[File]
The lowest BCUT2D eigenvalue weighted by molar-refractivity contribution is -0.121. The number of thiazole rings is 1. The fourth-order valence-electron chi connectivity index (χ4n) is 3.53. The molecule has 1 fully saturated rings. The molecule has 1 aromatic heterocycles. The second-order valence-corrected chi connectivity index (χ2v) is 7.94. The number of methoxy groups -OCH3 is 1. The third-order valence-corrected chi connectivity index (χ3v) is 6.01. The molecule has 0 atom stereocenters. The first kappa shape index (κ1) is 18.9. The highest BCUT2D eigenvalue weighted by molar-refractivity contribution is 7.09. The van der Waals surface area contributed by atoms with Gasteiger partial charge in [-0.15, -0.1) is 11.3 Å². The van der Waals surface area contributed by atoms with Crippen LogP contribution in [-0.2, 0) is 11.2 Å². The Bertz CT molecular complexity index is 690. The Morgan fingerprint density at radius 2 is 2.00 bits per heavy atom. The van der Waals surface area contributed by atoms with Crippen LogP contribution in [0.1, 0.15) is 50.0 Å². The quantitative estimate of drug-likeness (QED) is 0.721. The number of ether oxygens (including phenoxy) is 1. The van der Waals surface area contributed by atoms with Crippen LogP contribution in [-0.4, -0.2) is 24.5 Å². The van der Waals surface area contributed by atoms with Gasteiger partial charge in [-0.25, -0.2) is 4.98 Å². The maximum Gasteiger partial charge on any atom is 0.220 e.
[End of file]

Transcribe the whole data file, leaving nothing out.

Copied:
The lowest BCUT2D eigenvalue weighted by molar-refractivity contribution is -0.121. The number of thiazole rings is 1. The fourth-order valence-electron chi connectivity index (χ4n) is 3.53. The molecule has 1 fully saturated rings. The molecule has 1 aromatic heterocycles. The second-order valence-corrected chi connectivity index (χ2v) is 7.94. The number of methoxy groups -OCH3 is 1. The third-order valence-corrected chi connectivity index (χ3v) is 6.01. The molecule has 0 atom stereocenters. The first kappa shape index (κ1) is 18.9. The highest BCUT2D eigenvalue weighted by molar-refractivity contribution is 7.09. The van der Waals surface area contributed by atoms with Gasteiger partial charge in [-0.15, -0.1) is 11.3 Å². The van der Waals surface area contributed by atoms with Crippen LogP contribution in [-0.2, 0) is 11.2 Å². The Bertz CT molecular complexity index is 690. The Morgan fingerprint density at radius 2 is 2.00 bits per heavy atom. The van der Waals surface area contributed by atoms with Crippen LogP contribution in [0.1, 0.15) is 50.0 Å². The quantitative estimate of drug-likeness (QED) is 0.721. The number of ether oxygens (including phenoxy) is 1. The van der Waals surface area contributed by atoms with Crippen LogP contribution in [-0.4, -0.2) is 24.5 Å². The van der Waals surface area contributed by atoms with Gasteiger partial charge in [-0.25, -0.2) is 4.98 Å². The maximum Gasteiger partial charge on any atom is 0.220 e.